Mrs Magnus reeled in fright. "Excuse me sir, can I help you?"

The man said nothing. He covered her face with a foul smelling rag, holding it there until the light faded from the world and she collapsed to the ground.

When she woke, she found herself in the alley – uninjured much to her relief. The man had taken liberties with her purse, thieving the meagre coinage. As far as muggings went, she had been lucky.

As she picked herself back off the ground, she failed to notice the tiny pinprick in her arm where pure sample of Immortal blood had been injected. Already the silken liquid pulsed around her body, feeding into her womb where it began altering her unborn child.


Percy Fawcett narrowed his eyes. Ahead, the flooded river churned. Mud washed up onto the bow of his canoe and splashed against his face. It was hot – steam rising off the dense tropical forest around them. The world was caught in a sick cycle. It would rain, evaporate and rain again with twice the stench of rotting corpses and bat faeces. Even now he could see dozens of the creatures, their black bodies swinging from the dead branches high above, waiting for night to fall.

It would come too quickly. They had just entered dust and the Indian village was nowhere to be seen.

"We've taken a wrong turn," his navigator muttered, furiously thumbing through the crumpled, damp maps laid over several crates in the next canoe.

"I don't think so," Fawcett replied. "They could have left – or been destroyed. The jungle reclaims civilisation quickly. I've seen whole cities reduced to a tangle of vines. One of their settlements would vanish in weeks is something befell them."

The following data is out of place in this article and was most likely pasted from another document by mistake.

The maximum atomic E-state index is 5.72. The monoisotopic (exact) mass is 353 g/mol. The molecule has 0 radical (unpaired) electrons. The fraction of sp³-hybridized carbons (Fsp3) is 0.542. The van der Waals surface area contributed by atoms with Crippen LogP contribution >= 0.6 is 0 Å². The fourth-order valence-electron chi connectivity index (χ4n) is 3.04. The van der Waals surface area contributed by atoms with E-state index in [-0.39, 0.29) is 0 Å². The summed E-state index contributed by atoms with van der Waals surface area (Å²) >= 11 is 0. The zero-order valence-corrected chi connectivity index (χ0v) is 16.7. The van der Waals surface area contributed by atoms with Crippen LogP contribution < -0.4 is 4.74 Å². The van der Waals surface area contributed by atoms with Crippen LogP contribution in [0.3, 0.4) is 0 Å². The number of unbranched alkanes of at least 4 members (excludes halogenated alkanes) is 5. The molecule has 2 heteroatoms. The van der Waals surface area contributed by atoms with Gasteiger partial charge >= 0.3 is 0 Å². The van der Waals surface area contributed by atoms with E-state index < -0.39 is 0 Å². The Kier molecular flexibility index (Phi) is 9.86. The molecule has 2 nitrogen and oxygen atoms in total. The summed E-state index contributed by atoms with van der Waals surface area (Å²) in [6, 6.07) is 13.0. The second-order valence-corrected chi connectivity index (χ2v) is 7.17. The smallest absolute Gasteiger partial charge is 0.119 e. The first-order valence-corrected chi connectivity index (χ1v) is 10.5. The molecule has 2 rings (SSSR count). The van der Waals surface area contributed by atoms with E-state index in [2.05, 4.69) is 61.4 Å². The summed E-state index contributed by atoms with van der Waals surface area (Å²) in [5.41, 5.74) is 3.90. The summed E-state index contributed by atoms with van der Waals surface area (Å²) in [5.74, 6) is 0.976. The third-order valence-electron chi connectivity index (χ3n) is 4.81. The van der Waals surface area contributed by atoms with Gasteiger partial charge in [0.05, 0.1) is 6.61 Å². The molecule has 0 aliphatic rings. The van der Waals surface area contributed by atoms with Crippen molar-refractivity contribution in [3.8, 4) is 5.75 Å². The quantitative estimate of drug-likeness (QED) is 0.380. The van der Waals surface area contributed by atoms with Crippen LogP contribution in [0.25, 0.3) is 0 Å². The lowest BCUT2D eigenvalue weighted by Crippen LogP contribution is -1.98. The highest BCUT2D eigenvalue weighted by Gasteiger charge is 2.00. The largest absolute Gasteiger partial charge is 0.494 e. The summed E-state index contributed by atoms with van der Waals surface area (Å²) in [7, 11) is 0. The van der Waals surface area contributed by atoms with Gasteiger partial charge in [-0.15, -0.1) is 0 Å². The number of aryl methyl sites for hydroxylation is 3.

"Then what do we do? Stay on the river through the night?"

Fawcett ducked under the corpse of a fallen tree, laid over the water with ghostly branches twisted in its endless struggle for sunlight. "If that map of yours is accurate, there's a canyon up ahead. We're safer out in the open. How travels our cargo?"

The navigator turned around, shifting awkwardly in the canoe which kilted worryingly. Behind them, amidst the other dozen canoes, was a raft. It was saddled with a sizable crate strapped to it with yards of thick leather, sealed and printed with warnings in numerous languages. "No change," he eventually replied. "We did as you asked. No one goes near it save lashing it to the raft."

"Good – keep it that way," Fawcett replied, turning back to the river and its formidable jungle.

The party of canoes pulled into the canyon an hour shy of nightfall. It was a harsh chasm, cut out of the basalt hills by a torrent of ancient water. As long as it didn't pour they'd be safe nestled against the cliffs.